Nick Saban Is Still Thriving On Old, Exploitative NCAA Culture

Other than his legendary track record of success which can be directly attributed to the trailer load of phenomenal African-American players that have chosen to come to Alabama and share in the winning tradition, exposure and pre-NFL culture, there’s little to pat Nick Saban on the back about these days. 

Saban says he isn’t second-guessing his decision to play his Heisman winning quarterback Tua Tagovailoa — who was destined to be a Top 3 pick in the 2020 NFL Draft —  in the waning moments of the first half in a game that Alabama could have easily won without him.

Tagovailoa was a game-time decision entering the game at Davis Wade Stadium after he dealt with soreness in his right ankle following last week’s LSU game. The Ewa Beach, Hawaii, native, played all 60 minutes against the Tigers only 20 days removed from a tightrope surgery to repair a high ankle sprain he suffered in the Tennessee game back on Oct. 19.

On top of that, Tagovailoa was limited in practice leading up to the 38-7 win over Mississippi that changed the trajectory of his career.

The fact that Tua was already banged up and had missed time wasn’t a big enough factor in Saban’s decision making. Saban let you know. He’s just trying to win games…being greedy plain and simple.

One might say he even panicked. Alabama has fallen out of the Top 4 teams in the country for the first time in forever and Saban is feeling the heat. Clemson and Georgia and LSU have closed the gap on them in recent seasons and Saban felt that he personally couldn’t afford to not have Tua in the game. 

It’s easy to put the blame on Tua and his family and say that they urged Saban to let him play, but Saban is the guy with the vast amount of accolades and experience. He’s supposed to bring clarity to the moment. Leadership. Logical, long-term leadership.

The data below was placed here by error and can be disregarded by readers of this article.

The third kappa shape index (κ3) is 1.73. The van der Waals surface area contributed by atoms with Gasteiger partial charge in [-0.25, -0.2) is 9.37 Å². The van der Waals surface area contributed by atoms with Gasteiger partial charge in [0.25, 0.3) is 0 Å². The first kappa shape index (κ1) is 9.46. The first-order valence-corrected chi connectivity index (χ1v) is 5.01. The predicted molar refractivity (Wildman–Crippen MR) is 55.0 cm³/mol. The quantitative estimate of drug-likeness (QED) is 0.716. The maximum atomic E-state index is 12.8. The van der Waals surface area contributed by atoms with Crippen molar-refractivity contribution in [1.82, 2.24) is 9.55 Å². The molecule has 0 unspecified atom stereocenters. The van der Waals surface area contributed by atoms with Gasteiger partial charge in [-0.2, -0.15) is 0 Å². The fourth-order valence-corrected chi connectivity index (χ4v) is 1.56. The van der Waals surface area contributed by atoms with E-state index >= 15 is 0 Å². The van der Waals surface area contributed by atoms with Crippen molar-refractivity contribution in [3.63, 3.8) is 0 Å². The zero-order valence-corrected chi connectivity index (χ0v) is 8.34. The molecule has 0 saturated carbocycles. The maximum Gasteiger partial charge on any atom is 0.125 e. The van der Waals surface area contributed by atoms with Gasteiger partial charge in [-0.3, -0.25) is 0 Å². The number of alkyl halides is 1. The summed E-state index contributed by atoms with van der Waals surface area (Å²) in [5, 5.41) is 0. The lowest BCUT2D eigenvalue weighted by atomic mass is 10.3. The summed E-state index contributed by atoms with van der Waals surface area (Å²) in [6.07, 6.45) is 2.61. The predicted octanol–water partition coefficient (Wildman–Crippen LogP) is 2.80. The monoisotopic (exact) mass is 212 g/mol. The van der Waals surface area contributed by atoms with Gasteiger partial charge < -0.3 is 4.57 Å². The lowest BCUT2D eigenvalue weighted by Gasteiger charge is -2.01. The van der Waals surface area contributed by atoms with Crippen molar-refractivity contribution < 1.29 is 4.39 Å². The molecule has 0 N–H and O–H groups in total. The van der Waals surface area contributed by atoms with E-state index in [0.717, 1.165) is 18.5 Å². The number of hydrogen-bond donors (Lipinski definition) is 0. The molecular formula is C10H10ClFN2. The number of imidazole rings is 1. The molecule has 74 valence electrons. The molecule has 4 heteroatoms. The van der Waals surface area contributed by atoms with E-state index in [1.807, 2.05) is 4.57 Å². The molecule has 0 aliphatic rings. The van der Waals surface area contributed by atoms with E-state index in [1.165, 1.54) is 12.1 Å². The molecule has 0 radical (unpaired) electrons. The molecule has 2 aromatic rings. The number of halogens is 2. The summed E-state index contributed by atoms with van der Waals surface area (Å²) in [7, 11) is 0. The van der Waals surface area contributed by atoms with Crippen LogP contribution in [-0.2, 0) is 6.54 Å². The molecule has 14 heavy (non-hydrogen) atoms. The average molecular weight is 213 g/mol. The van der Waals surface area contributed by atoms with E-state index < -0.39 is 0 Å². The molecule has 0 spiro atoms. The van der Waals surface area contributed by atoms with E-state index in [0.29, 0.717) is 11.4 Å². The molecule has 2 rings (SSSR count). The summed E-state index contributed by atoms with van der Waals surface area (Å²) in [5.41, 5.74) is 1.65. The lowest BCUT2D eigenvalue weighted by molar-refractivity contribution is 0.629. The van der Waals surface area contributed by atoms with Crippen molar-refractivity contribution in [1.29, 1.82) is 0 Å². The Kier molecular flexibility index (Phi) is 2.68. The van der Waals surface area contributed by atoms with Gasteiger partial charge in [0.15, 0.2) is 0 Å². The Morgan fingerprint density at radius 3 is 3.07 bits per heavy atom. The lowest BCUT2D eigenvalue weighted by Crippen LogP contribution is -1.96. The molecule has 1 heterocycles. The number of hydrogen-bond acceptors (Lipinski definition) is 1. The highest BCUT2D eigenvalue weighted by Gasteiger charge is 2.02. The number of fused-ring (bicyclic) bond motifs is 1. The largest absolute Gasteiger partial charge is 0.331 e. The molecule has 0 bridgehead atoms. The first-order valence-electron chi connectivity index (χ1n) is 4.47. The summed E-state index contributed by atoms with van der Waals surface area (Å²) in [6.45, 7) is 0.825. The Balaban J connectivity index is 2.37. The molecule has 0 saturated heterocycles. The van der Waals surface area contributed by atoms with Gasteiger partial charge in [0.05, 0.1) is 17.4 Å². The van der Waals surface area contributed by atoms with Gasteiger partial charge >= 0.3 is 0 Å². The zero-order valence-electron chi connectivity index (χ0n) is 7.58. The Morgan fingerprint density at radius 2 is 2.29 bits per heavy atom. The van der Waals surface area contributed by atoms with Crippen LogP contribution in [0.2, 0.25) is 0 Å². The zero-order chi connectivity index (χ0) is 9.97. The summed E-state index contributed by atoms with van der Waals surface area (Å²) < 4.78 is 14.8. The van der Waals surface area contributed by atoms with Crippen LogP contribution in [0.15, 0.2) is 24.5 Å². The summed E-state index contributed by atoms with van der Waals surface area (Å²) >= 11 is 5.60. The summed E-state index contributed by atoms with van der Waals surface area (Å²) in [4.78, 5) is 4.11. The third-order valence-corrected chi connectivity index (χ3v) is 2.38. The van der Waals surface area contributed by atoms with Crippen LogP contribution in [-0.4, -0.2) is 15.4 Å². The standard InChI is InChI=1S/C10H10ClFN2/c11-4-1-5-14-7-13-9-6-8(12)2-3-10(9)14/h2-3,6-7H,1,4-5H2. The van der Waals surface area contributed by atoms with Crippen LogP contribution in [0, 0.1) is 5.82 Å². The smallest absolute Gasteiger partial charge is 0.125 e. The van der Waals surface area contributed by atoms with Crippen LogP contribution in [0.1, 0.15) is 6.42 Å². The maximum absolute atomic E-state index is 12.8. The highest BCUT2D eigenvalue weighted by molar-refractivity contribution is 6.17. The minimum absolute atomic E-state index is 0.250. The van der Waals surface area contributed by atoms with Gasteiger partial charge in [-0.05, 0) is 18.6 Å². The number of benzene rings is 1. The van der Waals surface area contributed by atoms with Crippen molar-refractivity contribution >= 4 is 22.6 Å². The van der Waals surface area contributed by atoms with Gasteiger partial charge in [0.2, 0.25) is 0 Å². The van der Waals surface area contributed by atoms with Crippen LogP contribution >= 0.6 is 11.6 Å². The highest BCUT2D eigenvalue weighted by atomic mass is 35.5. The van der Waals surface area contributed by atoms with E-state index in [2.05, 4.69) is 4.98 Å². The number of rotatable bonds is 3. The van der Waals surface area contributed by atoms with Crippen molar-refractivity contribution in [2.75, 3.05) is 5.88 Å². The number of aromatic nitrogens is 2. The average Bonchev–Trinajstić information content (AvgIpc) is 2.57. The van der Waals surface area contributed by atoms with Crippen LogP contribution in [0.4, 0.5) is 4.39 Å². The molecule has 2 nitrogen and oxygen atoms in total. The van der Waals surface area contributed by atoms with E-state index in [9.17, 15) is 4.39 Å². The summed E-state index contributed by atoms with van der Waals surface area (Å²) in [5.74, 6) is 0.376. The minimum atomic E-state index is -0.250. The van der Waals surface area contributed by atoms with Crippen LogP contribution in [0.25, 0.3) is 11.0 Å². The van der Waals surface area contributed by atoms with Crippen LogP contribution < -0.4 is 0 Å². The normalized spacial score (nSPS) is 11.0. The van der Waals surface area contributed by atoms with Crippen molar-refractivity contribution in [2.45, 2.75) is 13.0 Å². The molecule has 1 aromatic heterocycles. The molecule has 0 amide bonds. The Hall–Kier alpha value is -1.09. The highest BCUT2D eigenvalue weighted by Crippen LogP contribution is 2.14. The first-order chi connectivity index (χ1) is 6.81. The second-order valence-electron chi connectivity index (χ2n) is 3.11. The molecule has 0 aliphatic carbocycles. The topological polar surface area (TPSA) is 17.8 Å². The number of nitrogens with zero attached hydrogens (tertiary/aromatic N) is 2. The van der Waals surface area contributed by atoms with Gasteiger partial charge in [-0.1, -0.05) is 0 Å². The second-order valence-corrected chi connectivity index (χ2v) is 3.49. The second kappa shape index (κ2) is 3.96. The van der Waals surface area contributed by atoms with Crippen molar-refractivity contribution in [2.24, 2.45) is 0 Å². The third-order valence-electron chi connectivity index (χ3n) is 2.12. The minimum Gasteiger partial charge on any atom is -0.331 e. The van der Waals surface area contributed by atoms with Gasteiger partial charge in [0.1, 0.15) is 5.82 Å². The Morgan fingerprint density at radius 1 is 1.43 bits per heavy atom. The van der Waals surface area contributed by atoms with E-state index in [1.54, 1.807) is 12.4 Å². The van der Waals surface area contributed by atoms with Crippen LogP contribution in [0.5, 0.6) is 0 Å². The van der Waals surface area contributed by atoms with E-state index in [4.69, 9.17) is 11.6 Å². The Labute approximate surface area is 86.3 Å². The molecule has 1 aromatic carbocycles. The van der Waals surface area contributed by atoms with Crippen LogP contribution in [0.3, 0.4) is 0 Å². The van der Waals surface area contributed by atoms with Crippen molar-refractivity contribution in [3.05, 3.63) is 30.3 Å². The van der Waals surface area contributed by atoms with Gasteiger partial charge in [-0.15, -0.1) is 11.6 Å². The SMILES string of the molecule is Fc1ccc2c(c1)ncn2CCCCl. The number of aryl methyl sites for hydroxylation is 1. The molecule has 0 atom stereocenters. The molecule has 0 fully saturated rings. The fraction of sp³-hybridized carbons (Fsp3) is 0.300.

I mean when is enough glory, enough.

The visual of Tua being carted off the field and eventually airlifted back to Birmingham for CAT scans and MRIs, wasn’t enough for Saban to just admit that he regrets the decision he made. 

I agree that it’s not anything Saban could have predicted. But the callousness of his latest reflection rubs me the wrong way.  

“What if we wouldn’t have played him and not won the game?” Saban asked reporters, according to ESPN 

Saban probably thought that question was appropriate to ask at the time. Considering Saban’s tunnel vision and almost unhealthy thirst for victory, it shouldn’t be surprising. 

Problem is, Tua’s solid draft positioning and NFL future are now up in the air. There are reports that he might not be able to do much at the combine as he won’t be healthy enough to start throwing until the Spring. The rash of injuries he’s had in the past two seasons now makes him a question mark to NFL scouts and teams.

“He’s fragile,” said ESPN personality Tony Kornheiser. ” If I ran an NFL team I would be afraid to draft him with a Top 3 pick. I don’t know what I’m getting there…When people get hurt time and time again it will cause GM’s to give pause.”

Instead of grabbing a phat bag in the 2020 NFL Draft, the junior quarterback may have to return to Alabama for another season to prove that he can be durable and still play. Or he can risk entering the draft and dropping considerably.

Initially, Saban was remorseful and felt bad, but he was back to business on Tuesday, a day after Tua’s hip surgery. Tua’s career trajectory is altered. Just like that.

Then we find out the boy has no draft insurance coverage…it gets worse and worse.

Hopefully, his Draft stock won’t be too heavily impacted but that’s no longer Saban’s problem. Did he ever really care in the first place?

The fact that we don’t know is a huge problem. Maybe Saban doesn’t understand what’s going on around him in the country. How student-athletes are becoming more empowered and the NCAA’s money heist is up. Student-athletes are no longer numbers and pieces to a billion-dollar puzzle. They have an increasing voice. They will be getting paid for their likeness. The exploitation they have traditionally dealt with is no longer seen as par for the course.